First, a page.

The Government is reportedly planning to break up Network Rail and replace it with a dozen mini Railtracks. Rather than pulling the railways to bits and selling them off, we should be creating a network operator that can deliver the bigger and busier railway the country needs.
First, a reality check. No one would argue that Network Rail in its current form is doing a perfect job. Despite the much trumpeted "biggest investment in the railways since the Victorians' it has racked up massive delays and allowed debts to spiral into tens of billions. So out of control were costs on projects like the Great Western electrification that last year the Government called a halt and set up no less than three reviews into Network Rail's activities.
Two of these - the Hendy and Bowe reviews - concluded last year without making too many waves. Hendy's review of the current Network Rail work plan managed to keep the show on the road for all the big projects, sacrificing a few smaller ones and selling off chunks of the railway estate to cover the shortfall. The Bowe review made some far reaching recommendations in how Network Rail agrees its future priorities so never again would it bite off so much more than it could chew.
It is Nicola Shaw's review of the long-term shape and financing of the rail network which is drawing the opprobrium. Due immanently, Shaw is examining how the network can raise revenue, support devolution and introduce a sharper focus on customers (drawn in the widest sense to include taxpayers and train operators, not than just passengers). Given the shortcomings at Network Rail, these issues clearly need to be addressed. It's just that Shaw's reported response seems highly likely to make matters worse rather than better. If the newspaper reporting is accurate, there will be a fragmenting of the current system with a reinvented Strategic Rail Authority joining the Office of Rail and Road and the Department for Transport in overseasing the rail industry. Next, Network Rail will be broken up and privatised creating would-be Railtracks in every region. Added to the mix is the suggestion that an important motivation behind the review is not to improve performance, but to allow the Treasury to get Network Rail and its collossal debts off the public balance sheet in the quickest way possible.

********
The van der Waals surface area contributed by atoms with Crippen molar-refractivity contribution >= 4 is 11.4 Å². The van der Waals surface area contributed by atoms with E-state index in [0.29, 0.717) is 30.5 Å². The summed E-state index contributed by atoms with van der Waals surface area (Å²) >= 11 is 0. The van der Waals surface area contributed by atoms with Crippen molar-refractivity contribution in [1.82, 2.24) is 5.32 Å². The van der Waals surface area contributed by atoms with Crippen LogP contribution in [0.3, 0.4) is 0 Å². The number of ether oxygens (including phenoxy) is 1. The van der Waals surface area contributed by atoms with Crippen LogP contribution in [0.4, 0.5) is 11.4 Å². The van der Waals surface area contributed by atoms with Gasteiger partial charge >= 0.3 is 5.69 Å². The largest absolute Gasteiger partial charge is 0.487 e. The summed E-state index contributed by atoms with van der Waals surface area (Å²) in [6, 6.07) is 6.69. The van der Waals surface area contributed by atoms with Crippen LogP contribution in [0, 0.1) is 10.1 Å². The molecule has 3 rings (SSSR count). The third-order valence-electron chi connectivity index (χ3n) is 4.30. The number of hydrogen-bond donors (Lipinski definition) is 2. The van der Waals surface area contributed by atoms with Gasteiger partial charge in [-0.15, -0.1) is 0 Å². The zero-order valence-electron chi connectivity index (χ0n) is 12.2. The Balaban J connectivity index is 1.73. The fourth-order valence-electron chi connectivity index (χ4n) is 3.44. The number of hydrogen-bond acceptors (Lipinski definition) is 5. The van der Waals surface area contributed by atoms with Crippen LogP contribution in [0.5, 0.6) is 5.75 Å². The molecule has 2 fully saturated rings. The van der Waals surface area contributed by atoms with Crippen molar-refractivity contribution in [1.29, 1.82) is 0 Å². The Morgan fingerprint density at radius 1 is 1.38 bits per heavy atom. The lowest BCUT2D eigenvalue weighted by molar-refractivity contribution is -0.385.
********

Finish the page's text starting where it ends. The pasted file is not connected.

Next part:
What the railways actually need a properly integrated approach. This should bring together the interests of rail users, public policy objectives, budgets, planning and skills to ensure the network is managed in the widest interests, that the right investment projects go forward and are delivered in a realistic and cost effective manner. The best way to do this through a properly accountable national operator which works in partnership with passenger groups, national government, city regions, train operators, communities and others and is incentivised to meet agreed shared objectives.
In the coming years, the railways will need to cope with unprecedented demand and pressures. Now is the time to build them up for this role, not pull them apart.
Image by Carl via Flickr